At a time when we need it the most, we are exercising less with gyms, yoga studios, and many of our athletic activities closed down or limited. In his book, “Become a Strong Mental Athlete”, David Silverstein cites many studies that show that exercise is the most effective way to reduce stress.¹² The good news is that COVID has accelerated the trend toward online/remote exercise. There are many options from Peloton and The Mirror to other online fitness and yoga options to DIY home gyms. I have footnoted a recent listing of the “The 9 Best Online Exercise Classes of 2020”.¹³
6. Take a vacation/ staycation/ mental health day.
In 2019, American workers were already forfeiting half of their vacation days.¹⁴ This is yet another negative trend that COVID has accelerated. According to a recent survey by staffing firm Robert Half, more than a third of workers postponed their vacations this year, and more than a quarter planned to take less time.¹⁵ While traveling is challenging, there’s never been a better time to take a staycation and detach from your screen.
Schedule a 3-4 day weekend each month and spend time with your family, read that non-work-related book you’ve wanted to read, set up a home gym (and then use it!). Lead by example and then encourage your colleagues to do the same. A Denver-based software company has been actively encouraging their employees to take more time off during the pandemic. But because few were taking advantage of it, their CEO created “artificial holidays” for the entire company.¹⁶
While the COVID pandemic will come to end, remote working is here to stay for many of us. Remote working burnout represents the culmination of negative trends that existed pre-COVID: overworking, increasing stress/burnout, more time at our desks/on devices; and less time with our families, exercising, and taking care of ourselves. My father always emphasized to me the importance of a work/life balance. More importantly, it was how he lived his life. Since his passing, I am trying to do the same.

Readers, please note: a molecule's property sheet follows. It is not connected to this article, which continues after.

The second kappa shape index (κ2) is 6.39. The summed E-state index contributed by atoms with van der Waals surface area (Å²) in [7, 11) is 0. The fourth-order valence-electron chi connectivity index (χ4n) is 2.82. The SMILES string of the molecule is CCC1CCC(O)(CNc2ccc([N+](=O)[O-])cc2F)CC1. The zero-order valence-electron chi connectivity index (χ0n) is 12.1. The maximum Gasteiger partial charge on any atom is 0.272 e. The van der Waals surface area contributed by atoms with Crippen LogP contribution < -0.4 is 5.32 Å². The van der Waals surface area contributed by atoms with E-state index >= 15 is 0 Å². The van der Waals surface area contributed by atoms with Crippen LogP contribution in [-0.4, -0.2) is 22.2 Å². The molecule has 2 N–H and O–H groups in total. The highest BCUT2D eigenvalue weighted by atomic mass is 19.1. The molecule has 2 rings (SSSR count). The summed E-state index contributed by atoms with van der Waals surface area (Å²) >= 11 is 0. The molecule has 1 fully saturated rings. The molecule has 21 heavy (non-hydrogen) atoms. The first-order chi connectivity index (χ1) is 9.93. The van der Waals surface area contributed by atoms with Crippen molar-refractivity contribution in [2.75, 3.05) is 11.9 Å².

Almost all of us need more work/life balance, and by tackling remote working burnout, we can all hopefully look back and say we did not let this crisis go to waste.
David Frost is fassforward’s Head of Executive Coaching and Managing Director. He strives to do good work for good people. He also focuses on business development and operational improvement. David previously spent 20 years on Wall Street. He received his A.B., magna cum laude from Princeton University.
Eugene Yoon is a graphic designer and illustrator at fassforward. She is a crafter of Visual Logic.
Eugene is multifaceted and works on various types of projects, including but not limited to product design, UX and web design, data visualization, print design, advertising, and presentation design.